Northern Indymedia 2nd Nov 2010 more >>
CALLS to rethink unpopular plans for a route of electricity pylons across Sedgemoor appear to have paid off. National Grid has this week hinted it will consider all options – including underground and subsea cables as well as overhead lines – to power the proposed new nuclear power station at Hinkley Point.
Bridgwater Mercury 2nd Nov 2010 more >>
A British nuclear power station suffering an “unplanned outage” has categorically denied any link to the sophisticated Stuxnet worm. One of two reactors at Heysham 1, owned by French energy giant EDF, was taken offline yesterday. Parts of the site are run by Siemens S7 systems, prompting suggestions the sophisticated worm is to blame for the shutdown. An EDF spokeswoman told The Register the suggestions amounted to “conspiracy theories”.
The Register 2nd Nov 2010 more >>
Business Week 2nd Nov 2010 more >>
Reuters 1st Nov 2010 more >>
Nuclear Directorate inspector David Simister and Magnox North Limited project manager Medwyn Williams wrote a joint paper – published for the first time through this HSE Nuclear Directorate ebulletin – setting out the safety justification for continued operations at Wylfa and identified key factors in the decision-making process.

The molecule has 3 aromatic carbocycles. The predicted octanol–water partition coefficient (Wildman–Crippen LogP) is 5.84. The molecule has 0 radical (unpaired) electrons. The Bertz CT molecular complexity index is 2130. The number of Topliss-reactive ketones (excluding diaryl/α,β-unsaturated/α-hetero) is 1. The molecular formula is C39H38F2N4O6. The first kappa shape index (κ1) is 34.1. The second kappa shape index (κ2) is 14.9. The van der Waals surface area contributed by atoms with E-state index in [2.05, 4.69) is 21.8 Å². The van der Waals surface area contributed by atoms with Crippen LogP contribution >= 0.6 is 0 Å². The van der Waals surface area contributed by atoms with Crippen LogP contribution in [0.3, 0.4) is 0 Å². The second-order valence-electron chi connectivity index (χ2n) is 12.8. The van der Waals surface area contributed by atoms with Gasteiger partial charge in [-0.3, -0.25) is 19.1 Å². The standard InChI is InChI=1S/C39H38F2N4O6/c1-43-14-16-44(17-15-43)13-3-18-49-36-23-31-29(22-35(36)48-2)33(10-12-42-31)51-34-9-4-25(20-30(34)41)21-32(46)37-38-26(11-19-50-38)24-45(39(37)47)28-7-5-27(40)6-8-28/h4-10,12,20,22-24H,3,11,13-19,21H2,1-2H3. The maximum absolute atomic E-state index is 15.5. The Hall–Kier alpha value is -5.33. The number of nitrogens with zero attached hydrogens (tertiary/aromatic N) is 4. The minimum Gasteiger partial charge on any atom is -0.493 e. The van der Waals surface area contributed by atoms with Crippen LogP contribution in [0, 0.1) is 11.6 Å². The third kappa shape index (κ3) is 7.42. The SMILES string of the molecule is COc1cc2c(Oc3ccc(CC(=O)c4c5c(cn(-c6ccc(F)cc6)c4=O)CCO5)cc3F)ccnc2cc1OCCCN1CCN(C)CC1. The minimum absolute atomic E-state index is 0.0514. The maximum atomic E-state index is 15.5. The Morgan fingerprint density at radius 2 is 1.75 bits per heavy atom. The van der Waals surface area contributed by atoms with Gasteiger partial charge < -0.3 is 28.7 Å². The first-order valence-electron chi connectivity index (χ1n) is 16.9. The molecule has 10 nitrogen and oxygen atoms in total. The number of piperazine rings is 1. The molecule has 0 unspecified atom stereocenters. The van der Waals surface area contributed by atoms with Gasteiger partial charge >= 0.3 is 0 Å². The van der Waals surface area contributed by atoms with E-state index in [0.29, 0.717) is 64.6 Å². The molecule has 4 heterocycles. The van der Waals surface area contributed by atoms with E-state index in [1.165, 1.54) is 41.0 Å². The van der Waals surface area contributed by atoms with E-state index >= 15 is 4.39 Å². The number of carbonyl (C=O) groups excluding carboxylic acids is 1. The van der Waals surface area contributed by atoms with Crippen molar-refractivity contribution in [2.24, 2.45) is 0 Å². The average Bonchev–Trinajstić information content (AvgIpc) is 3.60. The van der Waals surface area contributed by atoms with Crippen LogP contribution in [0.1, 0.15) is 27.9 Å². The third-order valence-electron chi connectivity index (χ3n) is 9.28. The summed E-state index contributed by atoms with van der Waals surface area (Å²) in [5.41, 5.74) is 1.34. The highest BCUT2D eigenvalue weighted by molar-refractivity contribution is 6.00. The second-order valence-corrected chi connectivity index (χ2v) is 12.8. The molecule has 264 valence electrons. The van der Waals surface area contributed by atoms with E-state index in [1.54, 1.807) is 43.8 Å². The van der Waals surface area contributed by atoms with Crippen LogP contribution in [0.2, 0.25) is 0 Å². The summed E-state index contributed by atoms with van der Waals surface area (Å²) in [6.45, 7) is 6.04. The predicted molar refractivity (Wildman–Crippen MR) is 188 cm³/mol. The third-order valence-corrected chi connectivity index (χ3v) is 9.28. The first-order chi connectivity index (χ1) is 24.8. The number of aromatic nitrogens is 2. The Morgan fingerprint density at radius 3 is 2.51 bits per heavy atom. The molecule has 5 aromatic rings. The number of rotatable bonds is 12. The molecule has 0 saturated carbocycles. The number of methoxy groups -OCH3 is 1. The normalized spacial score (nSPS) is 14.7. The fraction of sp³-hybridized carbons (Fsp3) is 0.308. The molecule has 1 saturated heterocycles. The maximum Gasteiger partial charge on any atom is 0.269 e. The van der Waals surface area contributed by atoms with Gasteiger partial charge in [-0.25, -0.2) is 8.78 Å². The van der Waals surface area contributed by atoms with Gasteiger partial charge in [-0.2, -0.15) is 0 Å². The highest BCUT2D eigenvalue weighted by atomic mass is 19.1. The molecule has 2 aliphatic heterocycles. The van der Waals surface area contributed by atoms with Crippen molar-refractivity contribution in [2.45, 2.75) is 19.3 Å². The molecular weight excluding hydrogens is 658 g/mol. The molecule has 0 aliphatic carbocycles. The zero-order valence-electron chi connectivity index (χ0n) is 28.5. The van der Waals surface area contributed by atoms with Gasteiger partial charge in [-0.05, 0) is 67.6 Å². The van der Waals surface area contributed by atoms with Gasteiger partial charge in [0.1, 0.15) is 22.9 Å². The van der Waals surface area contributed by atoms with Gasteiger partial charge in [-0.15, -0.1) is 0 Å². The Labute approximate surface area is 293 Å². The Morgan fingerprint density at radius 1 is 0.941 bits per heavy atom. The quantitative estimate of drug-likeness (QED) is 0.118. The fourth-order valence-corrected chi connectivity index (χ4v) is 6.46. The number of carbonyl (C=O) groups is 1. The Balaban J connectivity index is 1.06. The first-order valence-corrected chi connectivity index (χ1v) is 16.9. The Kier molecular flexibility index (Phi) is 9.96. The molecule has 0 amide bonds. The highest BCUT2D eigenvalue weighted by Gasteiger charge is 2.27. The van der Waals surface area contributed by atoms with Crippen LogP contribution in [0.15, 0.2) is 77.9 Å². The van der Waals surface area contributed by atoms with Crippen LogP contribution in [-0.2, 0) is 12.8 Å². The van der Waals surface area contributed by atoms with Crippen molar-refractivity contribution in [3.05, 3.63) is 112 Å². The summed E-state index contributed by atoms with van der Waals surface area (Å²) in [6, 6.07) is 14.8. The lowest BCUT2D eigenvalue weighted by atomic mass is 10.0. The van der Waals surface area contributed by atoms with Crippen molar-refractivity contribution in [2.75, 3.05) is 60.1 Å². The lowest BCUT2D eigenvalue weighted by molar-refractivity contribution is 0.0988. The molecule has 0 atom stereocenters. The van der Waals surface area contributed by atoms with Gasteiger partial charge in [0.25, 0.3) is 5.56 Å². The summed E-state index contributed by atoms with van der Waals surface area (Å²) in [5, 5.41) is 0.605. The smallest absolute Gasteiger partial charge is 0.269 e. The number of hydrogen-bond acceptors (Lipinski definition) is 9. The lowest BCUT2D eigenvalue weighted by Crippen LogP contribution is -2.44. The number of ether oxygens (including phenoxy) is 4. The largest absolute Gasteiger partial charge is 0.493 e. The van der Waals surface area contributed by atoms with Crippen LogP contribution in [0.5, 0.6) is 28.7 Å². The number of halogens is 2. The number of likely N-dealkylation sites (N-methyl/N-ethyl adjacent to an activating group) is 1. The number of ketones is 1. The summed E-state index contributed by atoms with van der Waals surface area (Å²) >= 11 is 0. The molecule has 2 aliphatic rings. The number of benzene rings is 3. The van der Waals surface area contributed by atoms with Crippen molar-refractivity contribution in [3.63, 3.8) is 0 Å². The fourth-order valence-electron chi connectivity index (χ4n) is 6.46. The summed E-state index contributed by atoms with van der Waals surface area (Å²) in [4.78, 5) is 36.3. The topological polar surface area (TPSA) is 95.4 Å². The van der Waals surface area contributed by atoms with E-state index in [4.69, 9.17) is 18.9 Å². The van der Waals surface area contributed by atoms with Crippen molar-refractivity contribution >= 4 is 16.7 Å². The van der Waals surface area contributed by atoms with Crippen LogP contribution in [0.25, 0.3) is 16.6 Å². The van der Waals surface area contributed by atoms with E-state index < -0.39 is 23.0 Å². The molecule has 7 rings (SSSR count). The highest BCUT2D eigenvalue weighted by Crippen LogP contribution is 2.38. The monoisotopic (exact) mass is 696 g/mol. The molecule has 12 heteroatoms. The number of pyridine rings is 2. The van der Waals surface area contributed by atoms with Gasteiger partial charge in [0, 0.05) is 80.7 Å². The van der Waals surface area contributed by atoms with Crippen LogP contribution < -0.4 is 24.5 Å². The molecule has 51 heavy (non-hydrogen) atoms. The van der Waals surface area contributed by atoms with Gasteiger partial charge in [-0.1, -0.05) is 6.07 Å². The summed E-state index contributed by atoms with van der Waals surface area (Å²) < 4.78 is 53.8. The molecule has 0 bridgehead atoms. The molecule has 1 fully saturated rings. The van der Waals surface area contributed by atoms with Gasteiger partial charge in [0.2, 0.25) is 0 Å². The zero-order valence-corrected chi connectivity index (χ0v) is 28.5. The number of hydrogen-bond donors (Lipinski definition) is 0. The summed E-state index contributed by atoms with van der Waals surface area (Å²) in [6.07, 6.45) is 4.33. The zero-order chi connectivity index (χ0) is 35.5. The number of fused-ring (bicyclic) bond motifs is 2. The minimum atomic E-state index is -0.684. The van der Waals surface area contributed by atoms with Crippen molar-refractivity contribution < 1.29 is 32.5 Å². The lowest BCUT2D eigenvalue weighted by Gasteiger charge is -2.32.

HSE Bulletin November 2010 more >>
THE power consortium behind Wylfa B has launched a series of public exhibitions across north west Wales. Horizon Nuclear Power is developing options for two or three new nuclear reactors adjacent to the existing Magnox station, capable of producing three times as much electricity as Wylfa.
Daily Post 2nd Nov 2010 more >>
With the so-called “nuclear renaissance” looking smaller and slower than predicted, some in the nuclear industry are focusing on running existing plants longer not only for their initial 40-year licensing period and the 20-year extension already allowed, but for a second 20-year extension.
New York Times 2nd Nov 2010 more >>
Iran’s envoy to the UN nuclear agency has made clear Tehran will not accept a western nuclear fuel-swap proposal intended to address concerns over its nuclear programme.
Telegraph 3rd Nov 2010 more >>
Russia’s Rosatom and Qatar’s Ministry of Environment have signed a memorandum of cooperation on the peaceful use of atomic energy. The memorandum covers bilateral cooperation in areas such as the development of nuclear energy legislation in Qatar.
World Nuclear News 2nd Nov 2010 more >>
Britain and France have tried a few times in the past decade to cooperate more fruitfully on defence. At times it’s seemed to be going well but at others the US gravitational pull – irresistibly attractive to the British and repellent to the likes of former French president Jacques Chirac – have brought it to grief. My own experience with troops from the two nations in the Balkans or Afghanistan suggests that British and French get on very well together.
BBC 2nd Nov 2010 more >>
BBC 2nd Nov 2010 more >>
eGov Monitor 2nd Nov 2010 more >>
Independent 3rd Nov 2010 more >>